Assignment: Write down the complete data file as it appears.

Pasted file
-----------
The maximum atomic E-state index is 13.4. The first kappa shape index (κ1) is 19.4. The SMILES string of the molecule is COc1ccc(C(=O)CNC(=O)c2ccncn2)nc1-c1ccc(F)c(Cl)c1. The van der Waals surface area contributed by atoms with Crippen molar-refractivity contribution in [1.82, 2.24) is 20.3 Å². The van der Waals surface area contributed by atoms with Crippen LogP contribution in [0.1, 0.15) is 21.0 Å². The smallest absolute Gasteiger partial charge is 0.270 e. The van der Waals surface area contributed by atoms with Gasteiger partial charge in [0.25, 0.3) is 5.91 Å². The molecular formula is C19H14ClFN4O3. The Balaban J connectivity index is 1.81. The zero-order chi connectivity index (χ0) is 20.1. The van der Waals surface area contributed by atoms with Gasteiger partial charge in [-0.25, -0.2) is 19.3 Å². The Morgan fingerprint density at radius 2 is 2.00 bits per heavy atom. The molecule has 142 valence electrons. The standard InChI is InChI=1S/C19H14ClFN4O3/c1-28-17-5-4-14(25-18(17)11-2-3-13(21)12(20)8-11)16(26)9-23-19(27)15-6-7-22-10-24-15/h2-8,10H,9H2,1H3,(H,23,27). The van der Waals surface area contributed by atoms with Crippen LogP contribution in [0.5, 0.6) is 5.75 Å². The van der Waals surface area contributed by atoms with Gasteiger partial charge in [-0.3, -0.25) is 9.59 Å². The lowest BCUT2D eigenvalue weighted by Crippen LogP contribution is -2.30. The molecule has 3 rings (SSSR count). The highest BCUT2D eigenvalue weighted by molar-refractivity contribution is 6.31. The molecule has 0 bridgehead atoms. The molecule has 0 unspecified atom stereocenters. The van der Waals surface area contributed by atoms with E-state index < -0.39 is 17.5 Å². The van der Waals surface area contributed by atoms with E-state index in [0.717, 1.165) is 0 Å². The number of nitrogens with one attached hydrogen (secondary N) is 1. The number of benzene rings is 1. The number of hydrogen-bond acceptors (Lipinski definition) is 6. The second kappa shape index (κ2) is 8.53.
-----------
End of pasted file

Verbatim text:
The maximum atomic E-state index is 13.4. The first kappa shape index (κ1) is 19.4. The SMILES string of the molecule is COc1ccc(C(=O)CNC(=O)c2ccncn2)nc1-c1ccc(F)c(Cl)c1. The van der Waals surface area contributed by atoms with Crippen molar-refractivity contribution in [1.82, 2.24) is 20.3 Å². The van der Waals surface area contributed by atoms with Crippen LogP contribution in [0.1, 0.15) is 21.0 Å². The smallest absolute Gasteiger partial charge is 0.270 e. The van der Waals surface area contributed by atoms with Gasteiger partial charge in [0.25, 0.3) is 5.91 Å². The molecular formula is C19H14ClFN4O3. The Balaban J connectivity index is 1.81. The zero-order chi connectivity index (χ0) is 20.1. The van der Waals surface area contributed by atoms with Gasteiger partial charge in [-0.25, -0.2) is 19.3 Å². The Morgan fingerprint density at radius 2 is 2.00 bits per heavy atom. The molecule has 142 valence electrons. The standard InChI is InChI=1S/C19H14ClFN4O3/c1-28-17-5-4-14(25-18(17)11-2-3-13(21)12(20)8-11)16(26)9-23-19(27)15-6-7-22-10-24-15/h2-8,10H,9H2,1H3,(H,23,27). The van der Waals surface area contributed by atoms with Crippen LogP contribution in [0.5, 0.6) is 5.75 Å². The van der Waals surface area contributed by atoms with Gasteiger partial charge in [-0.3, -0.25) is 9.59 Å². The lowest BCUT2D eigenvalue weighted by Crippen LogP contribution is -2.30. The molecule has 3 rings (SSSR count). The highest BCUT2D eigenvalue weighted by molar-refractivity contribution is 6.31. The molecule has 0 bridgehead atoms. The molecule has 0 unspecified atom stereocenters. The van der Waals surface area contributed by atoms with E-state index < -0.39 is 17.5 Å². The van der Waals surface area contributed by atoms with E-state index in [0.717, 1.165) is 0 Å². The number of nitrogens with one attached hydrogen (secondary N) is 1. The number of benzene rings is 1. The number of hydrogen-bond acceptors (Lipinski definition) is 6. The second kappa shape index (κ2) is 8.53.